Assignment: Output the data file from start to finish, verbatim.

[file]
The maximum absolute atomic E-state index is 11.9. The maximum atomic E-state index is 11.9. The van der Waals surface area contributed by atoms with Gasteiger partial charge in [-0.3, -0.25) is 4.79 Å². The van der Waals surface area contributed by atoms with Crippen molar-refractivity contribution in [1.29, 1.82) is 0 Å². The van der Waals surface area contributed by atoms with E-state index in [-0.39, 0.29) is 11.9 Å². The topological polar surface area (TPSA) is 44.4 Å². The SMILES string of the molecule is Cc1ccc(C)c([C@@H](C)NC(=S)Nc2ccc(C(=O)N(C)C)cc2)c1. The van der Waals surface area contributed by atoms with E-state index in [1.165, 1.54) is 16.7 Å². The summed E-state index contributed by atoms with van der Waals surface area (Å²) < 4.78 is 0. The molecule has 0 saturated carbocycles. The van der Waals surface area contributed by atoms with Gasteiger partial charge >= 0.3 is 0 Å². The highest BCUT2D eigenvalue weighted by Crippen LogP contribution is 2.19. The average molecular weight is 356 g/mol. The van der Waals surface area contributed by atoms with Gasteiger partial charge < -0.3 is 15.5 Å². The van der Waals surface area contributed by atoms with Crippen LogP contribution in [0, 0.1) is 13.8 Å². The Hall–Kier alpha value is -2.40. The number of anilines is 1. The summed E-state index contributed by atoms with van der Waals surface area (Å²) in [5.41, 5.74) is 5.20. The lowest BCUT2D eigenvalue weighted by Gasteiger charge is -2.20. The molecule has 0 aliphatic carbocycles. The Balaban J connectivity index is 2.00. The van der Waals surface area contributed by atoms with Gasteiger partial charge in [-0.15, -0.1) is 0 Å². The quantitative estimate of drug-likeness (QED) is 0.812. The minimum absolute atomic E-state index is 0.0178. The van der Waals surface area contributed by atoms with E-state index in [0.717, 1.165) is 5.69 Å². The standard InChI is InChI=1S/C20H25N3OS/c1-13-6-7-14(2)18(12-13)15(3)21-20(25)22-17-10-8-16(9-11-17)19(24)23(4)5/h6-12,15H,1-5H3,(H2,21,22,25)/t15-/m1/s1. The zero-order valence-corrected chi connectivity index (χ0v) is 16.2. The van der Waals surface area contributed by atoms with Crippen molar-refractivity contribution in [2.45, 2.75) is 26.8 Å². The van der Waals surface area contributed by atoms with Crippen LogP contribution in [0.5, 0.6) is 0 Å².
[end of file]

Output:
The maximum absolute atomic E-state index is 11.9. The maximum atomic E-state index is 11.9. The van der Waals surface area contributed by atoms with Gasteiger partial charge in [-0.3, -0.25) is 4.79 Å². The van der Waals surface area contributed by atoms with Crippen molar-refractivity contribution in [1.29, 1.82) is 0 Å². The van der Waals surface area contributed by atoms with E-state index in [-0.39, 0.29) is 11.9 Å². The topological polar surface area (TPSA) is 44.4 Å². The SMILES string of the molecule is Cc1ccc(C)c([C@@H](C)NC(=S)Nc2ccc(C(=O)N(C)C)cc2)c1. The van der Waals surface area contributed by atoms with E-state index in [1.165, 1.54) is 16.7 Å². The summed E-state index contributed by atoms with van der Waals surface area (Å²) < 4.78 is 0. The molecule has 0 saturated carbocycles. The van der Waals surface area contributed by atoms with Gasteiger partial charge >= 0.3 is 0 Å². The highest BCUT2D eigenvalue weighted by Crippen LogP contribution is 2.19. The average molecular weight is 356 g/mol. The van der Waals surface area contributed by atoms with Gasteiger partial charge < -0.3 is 15.5 Å². The van der Waals surface area contributed by atoms with Crippen LogP contribution in [0, 0.1) is 13.8 Å². The Hall–Kier alpha value is -2.40. The number of anilines is 1. The summed E-state index contributed by atoms with van der Waals surface area (Å²) in [5.41, 5.74) is 5.20. The lowest BCUT2D eigenvalue weighted by Gasteiger charge is -2.20. The molecule has 0 aliphatic carbocycles. The Balaban J connectivity index is 2.00. The van der Waals surface area contributed by atoms with Gasteiger partial charge in [-0.15, -0.1) is 0 Å². The quantitative estimate of drug-likeness (QED) is 0.812. The minimum absolute atomic E-state index is 0.0178. The van der Waals surface area contributed by atoms with E-state index in [0.717, 1.165) is 5.69 Å². The standard InChI is InChI=1S/C20H25N3OS/c1-13-6-7-14(2)18(12-13)15(3)21-20(25)22-17-10-8-16(9-11-17)19(24)23(4)5/h6-12,15H,1-5H3,(H2,21,22,25)/t15-/m1/s1. The zero-order valence-corrected chi connectivity index (χ0v) is 16.2. The van der Waals surface area contributed by atoms with Crippen molar-refractivity contribution in [2.45, 2.75) is 26.8 Å². The van der Waals surface area contributed by atoms with Crippen LogP contribution in [0.5, 0.6) is 0 Å².